Court Rules MPAA Award Youth Ratings to Films with Tobacco Use

Last week federal judge Richard Seeborg ruled against the plaintiffs in the national class action lawsuit that claimed that the MPAA ratings were a form of commercial speech that did not warrant First Amendment protections.
 
The MPAA, studios, and theaters argued successfully that the ratings were “opinions” and not subject to restrictions on commercial speech that were designed to protect the public interest.
 
The scientific evidence that smoking in movies causes kids to smoke was not at issue.  The court simply said, that despite the science showing that onscreen smoking caused kids to smoke, the MPAA was free to award youth ratings to movies with smoking.
 
This item is cross-posted from the Smoke Free Movies blog at https://smokefreemovies.ucsf.edu/blog/court-rules-mpaa-award-youth-ratin...

Comments

The court simply said...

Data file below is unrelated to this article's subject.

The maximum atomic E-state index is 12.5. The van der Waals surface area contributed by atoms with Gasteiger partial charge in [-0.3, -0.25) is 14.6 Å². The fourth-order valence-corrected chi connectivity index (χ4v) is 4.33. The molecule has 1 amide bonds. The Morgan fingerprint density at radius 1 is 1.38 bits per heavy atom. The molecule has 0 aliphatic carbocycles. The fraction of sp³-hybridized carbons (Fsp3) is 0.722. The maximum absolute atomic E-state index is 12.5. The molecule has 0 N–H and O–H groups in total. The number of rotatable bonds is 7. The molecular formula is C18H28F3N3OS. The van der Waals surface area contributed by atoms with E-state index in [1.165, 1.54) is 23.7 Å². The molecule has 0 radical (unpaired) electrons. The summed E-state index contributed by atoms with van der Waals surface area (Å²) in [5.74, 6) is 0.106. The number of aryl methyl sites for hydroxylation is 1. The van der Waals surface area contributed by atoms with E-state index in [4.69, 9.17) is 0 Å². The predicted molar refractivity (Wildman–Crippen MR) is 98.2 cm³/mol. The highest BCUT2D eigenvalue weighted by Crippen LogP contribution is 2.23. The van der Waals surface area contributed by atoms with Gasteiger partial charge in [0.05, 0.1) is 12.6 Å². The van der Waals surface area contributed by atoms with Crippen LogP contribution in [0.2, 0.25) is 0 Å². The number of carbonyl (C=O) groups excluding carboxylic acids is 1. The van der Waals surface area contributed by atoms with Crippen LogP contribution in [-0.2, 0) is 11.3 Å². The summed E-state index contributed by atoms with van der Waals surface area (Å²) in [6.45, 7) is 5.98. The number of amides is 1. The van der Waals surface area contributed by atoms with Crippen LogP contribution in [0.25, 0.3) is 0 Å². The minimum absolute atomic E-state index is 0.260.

...nothing of the sort.  Nowhere in the decision does the judge agree or even imply that "onscreen smoking caused kids to smoke."  He remained entirely silent on that discussion. 

The reason the judge did not comment on the science ...

... is that it was not at issue in hearing.  The MPAA and studios stipulated (at least for purposes of this hearing) that the science was correct that onsreen smoking caused kids to smoke.
 
The MPAA and studios argued that, despite the science, the ratings were "opinions" protected by the First Amendment and that they were under no obligation to act on the science.
 
Surprisingly, the judge agreed with the MPAA.